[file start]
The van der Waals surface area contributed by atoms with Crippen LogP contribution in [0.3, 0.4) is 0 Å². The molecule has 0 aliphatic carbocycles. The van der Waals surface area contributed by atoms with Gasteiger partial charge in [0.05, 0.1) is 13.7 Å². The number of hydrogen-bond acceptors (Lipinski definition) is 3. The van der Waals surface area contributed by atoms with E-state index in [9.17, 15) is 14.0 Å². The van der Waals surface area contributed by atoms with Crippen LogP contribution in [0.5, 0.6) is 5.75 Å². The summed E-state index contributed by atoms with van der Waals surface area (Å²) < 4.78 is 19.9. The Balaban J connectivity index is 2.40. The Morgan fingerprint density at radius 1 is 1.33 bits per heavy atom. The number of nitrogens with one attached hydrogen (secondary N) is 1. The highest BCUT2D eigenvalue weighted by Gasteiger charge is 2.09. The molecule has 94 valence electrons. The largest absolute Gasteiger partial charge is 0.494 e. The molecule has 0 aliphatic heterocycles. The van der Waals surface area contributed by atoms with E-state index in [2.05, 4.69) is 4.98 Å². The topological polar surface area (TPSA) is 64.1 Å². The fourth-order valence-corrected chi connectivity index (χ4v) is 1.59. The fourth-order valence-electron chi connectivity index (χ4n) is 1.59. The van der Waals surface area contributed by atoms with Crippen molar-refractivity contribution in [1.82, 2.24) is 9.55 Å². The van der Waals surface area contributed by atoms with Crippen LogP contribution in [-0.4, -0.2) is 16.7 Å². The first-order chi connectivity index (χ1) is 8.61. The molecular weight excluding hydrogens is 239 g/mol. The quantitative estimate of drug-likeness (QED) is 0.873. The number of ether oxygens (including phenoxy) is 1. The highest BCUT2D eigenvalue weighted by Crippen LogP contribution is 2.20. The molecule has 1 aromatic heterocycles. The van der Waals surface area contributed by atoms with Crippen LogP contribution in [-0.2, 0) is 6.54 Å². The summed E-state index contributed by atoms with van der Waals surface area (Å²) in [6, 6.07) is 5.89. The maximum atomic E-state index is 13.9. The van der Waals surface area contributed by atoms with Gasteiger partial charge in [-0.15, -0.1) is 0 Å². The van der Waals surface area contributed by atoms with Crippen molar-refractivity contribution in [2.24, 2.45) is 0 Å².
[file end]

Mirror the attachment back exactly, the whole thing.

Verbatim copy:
The van der Waals surface area contributed by atoms with Crippen LogP contribution in [0.3, 0.4) is 0 Å². The molecule has 0 aliphatic carbocycles. The van der Waals surface area contributed by atoms with Gasteiger partial charge in [0.05, 0.1) is 13.7 Å². The number of hydrogen-bond acceptors (Lipinski definition) is 3. The van der Waals surface area contributed by atoms with E-state index in [9.17, 15) is 14.0 Å². The van der Waals surface area contributed by atoms with Crippen LogP contribution in [0.5, 0.6) is 5.75 Å². The summed E-state index contributed by atoms with van der Waals surface area (Å²) < 4.78 is 19.9. The Balaban J connectivity index is 2.40. The Morgan fingerprint density at radius 1 is 1.33 bits per heavy atom. The number of nitrogens with one attached hydrogen (secondary N) is 1. The highest BCUT2D eigenvalue weighted by Gasteiger charge is 2.09. The molecule has 94 valence electrons. The largest absolute Gasteiger partial charge is 0.494 e. The molecule has 0 aliphatic heterocycles. The van der Waals surface area contributed by atoms with E-state index in [2.05, 4.69) is 4.98 Å². The topological polar surface area (TPSA) is 64.1 Å². The fourth-order valence-corrected chi connectivity index (χ4v) is 1.59. The fourth-order valence-electron chi connectivity index (χ4n) is 1.59. The van der Waals surface area contributed by atoms with Crippen molar-refractivity contribution in [1.82, 2.24) is 9.55 Å². The van der Waals surface area contributed by atoms with Crippen LogP contribution in [-0.4, -0.2) is 16.7 Å². The first-order chi connectivity index (χ1) is 8.61. The molecular weight excluding hydrogens is 239 g/mol. The quantitative estimate of drug-likeness (QED) is 0.873. The number of ether oxygens (including phenoxy) is 1. The highest BCUT2D eigenvalue weighted by Crippen LogP contribution is 2.20. The molecule has 1 aromatic heterocycles. The van der Waals surface area contributed by atoms with Crippen LogP contribution in [-0.2, 0) is 6.54 Å². The summed E-state index contributed by atoms with van der Waals surface area (Å²) in [6, 6.07) is 5.89. The maximum atomic E-state index is 13.9. The van der Waals surface area contributed by atoms with Gasteiger partial charge in [-0.15, -0.1) is 0 Å². The van der Waals surface area contributed by atoms with Crippen molar-refractivity contribution in [2.24, 2.45) is 0 Å².